The Australian Taxation Office has received a qualified pat on the back for its lengthy implementation of one of the nation’s most complex technology projects – its $756.7 million Change Program – in one of the most comprehensive examinations of the project yet undertaken.
This week, Assistant Treasurer and Minister for Financial Services and Superannuation Bill Shorten published a review of the program delivered in December by Inspector-General of Taxation Ali Noroozi. The review was initially commissioned in mid-2010 by Shorten’s predecessor Nick Sherry, who had requested a review of the project after a disastrous series of glitches resulted in extensive processing delays in the opening months of last year.
The glitches resulted from the implementation of one of the largest tranches of work as part of the Change Program – the income tax component. The issue came to widespread public attention after the ATO was unable to provide a number of tax returns on time, causing chaos in the taxation ecosystem and being forced to employ significant extra manpower to get its annual tax return work done.
The release of the income tax component of the Change Program also heralded what has widely been regarded as the conclusion of the Change Program, which was initially commenced in 2004 to reform the ATO’s core supporting systems. The cost and length of the project has ballooned since that time following constantly changing requirements, with most of the funds being allocated to IT services partner Accenture.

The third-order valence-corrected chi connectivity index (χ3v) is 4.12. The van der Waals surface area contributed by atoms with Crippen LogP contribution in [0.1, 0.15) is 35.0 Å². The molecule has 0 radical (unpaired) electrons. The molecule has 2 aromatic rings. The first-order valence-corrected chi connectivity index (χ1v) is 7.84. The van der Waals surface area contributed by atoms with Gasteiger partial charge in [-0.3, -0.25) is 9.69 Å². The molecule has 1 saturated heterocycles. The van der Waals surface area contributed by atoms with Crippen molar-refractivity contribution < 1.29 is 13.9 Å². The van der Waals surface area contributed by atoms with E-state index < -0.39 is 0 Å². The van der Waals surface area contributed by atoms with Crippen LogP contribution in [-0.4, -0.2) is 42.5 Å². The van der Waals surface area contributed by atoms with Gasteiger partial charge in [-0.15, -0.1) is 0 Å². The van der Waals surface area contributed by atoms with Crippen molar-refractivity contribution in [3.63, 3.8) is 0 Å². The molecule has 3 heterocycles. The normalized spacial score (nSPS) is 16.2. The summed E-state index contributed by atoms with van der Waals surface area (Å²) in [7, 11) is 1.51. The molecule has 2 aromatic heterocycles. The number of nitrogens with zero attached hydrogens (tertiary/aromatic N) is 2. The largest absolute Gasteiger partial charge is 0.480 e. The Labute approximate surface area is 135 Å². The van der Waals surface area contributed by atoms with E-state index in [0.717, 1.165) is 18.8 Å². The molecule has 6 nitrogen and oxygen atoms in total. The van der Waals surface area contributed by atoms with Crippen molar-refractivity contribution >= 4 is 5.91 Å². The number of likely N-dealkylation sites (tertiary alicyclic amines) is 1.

In his report, Noroozi wrote that the ATO generally developed appropriate mitigation strategies to deal with the program’s risks – which were significant in such a large and complex ICT project.
In relation to the botched income tax release, Noroozi wrote that the ATO faced little choice but to go live with the upgrade when it did, despite the problems it faced. “However, as acknowledged by the ATO, significant risk of potential adverse impact on taxpayers and tax practitioners could have been better communicated to them,” the inspector-general wrote.
In general, in relation to the Change Program as a whole, Noroozi made a number of recommendations which he believed could improve the situation with respect to the ATO’s approach to technology – as well of that of other agencies – in future.
For starters, he said, the ATO could employ a ‘modularised’ design approach, avoiding over-reliance on a single contractor as it did in the case of Accenture. In addition, the ATO could establish more concrete governance arrangements, communicate with the wider community better, improve its reporting and update the tax community on the mechanisms for making compensation claims after the ATO’s difficulties.
Local company CPT Global has also conducted a post-implementation review of the final Change Program release, and Noroozie recommended the ATO publicly report on the implementation of recommendations stemming from that report.
The ATO has agreed to do so, as well as publishing in full the report which its independent assurer on the Change Program, Aquitaine, has provided it with in terms of the costs and benefits of the program. In addition, it agreed to most of Noroozi’s other recommendations.
“I would like to thank the Inspector‑General for his work on this review,” said Minister Shorten in a statement.